Kenya has suffered attacks for a decade as retribution for joining the peacekeeping force fighting al-Shabab in Somalia.
Kenyan security forces have killed 10 fighters from the Somalia-based al-Shabab group in eastern Kenya, a government official says.
They also recovered rocket-propelled grenades and improvised explosive devices after fighting the group on Wednesday in the village of Galmagalla in Garissa county, Thomas Bett, deputy county commissioner of the Bura East sub-county, said on Thursday.
“The operation to flush out the Somalia militants’ group in the region was carried out by our multi-agency team, … and [it] managed to neutralise 10 Islamist group militants and recovered assault weapons,” he told the Reuters new agency.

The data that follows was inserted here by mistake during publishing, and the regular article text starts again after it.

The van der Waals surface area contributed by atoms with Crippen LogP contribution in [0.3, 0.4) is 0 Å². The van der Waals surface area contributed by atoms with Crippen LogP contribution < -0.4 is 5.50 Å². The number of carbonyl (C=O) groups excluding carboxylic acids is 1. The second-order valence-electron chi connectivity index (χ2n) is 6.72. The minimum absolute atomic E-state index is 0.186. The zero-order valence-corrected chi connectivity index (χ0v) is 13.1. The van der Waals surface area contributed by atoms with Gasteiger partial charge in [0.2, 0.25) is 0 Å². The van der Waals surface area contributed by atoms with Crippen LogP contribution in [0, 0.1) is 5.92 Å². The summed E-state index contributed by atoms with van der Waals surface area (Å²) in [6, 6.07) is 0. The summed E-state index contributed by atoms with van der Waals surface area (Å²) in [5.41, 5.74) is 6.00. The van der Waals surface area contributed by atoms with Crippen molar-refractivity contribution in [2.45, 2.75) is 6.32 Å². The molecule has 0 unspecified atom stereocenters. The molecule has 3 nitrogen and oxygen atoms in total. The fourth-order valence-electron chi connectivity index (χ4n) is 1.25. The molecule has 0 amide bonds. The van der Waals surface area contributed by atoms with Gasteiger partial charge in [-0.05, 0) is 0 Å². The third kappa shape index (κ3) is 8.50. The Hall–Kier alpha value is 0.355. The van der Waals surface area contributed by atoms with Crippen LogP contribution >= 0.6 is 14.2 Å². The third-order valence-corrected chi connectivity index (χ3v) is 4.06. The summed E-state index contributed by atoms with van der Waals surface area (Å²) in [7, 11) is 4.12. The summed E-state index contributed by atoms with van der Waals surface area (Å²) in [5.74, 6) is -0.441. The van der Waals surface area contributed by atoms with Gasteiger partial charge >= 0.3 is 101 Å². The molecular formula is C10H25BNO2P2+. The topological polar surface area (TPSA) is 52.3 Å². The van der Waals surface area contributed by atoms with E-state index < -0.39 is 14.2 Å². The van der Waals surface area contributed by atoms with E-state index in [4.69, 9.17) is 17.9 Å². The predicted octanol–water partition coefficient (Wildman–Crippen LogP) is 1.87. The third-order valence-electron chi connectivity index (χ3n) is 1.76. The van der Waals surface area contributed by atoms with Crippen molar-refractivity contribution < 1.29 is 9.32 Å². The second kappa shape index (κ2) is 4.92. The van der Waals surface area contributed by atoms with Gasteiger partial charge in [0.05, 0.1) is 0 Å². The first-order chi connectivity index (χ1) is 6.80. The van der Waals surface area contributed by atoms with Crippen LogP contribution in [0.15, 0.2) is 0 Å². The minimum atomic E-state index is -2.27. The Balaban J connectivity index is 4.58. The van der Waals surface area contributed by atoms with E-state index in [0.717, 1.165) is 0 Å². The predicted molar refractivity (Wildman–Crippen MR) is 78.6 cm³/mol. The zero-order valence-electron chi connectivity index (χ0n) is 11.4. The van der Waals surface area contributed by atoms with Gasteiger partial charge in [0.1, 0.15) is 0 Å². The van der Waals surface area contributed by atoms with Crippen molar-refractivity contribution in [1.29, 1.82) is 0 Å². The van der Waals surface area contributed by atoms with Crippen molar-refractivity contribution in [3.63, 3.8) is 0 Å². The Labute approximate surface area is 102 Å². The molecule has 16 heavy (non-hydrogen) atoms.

Spokespeople for al-Shabab could not be reached for comment.
The al-Qaeda affiliate has made incursions into Kenya for years to pressure the country into withdrawing its troops from the African Union-mandated peacekeeping force helping Somalia’s central government fight the group.
Al-Shabab has targeted security forces, schools, vehicles, towns and telecommunications infrastructure in eastern Kenya although the frequency and intensity of their attacks have declined in recent years.
A 2013 attack on the Westgate shopping mall Nairobi, killed 67 people.
Al-Shabab has been fighting for more than a decade to topple Somalia’s central government and establish its own rule, based on its strict interpretation of Islamic law.
Last week, the group killed four workers from Kenya’s highway authority when their vehicle hit a roadside bomb in Garissa county. On Tuesday, one person died when a convoy was hit by a rocket-propelled grenade in the same region, police said in a report.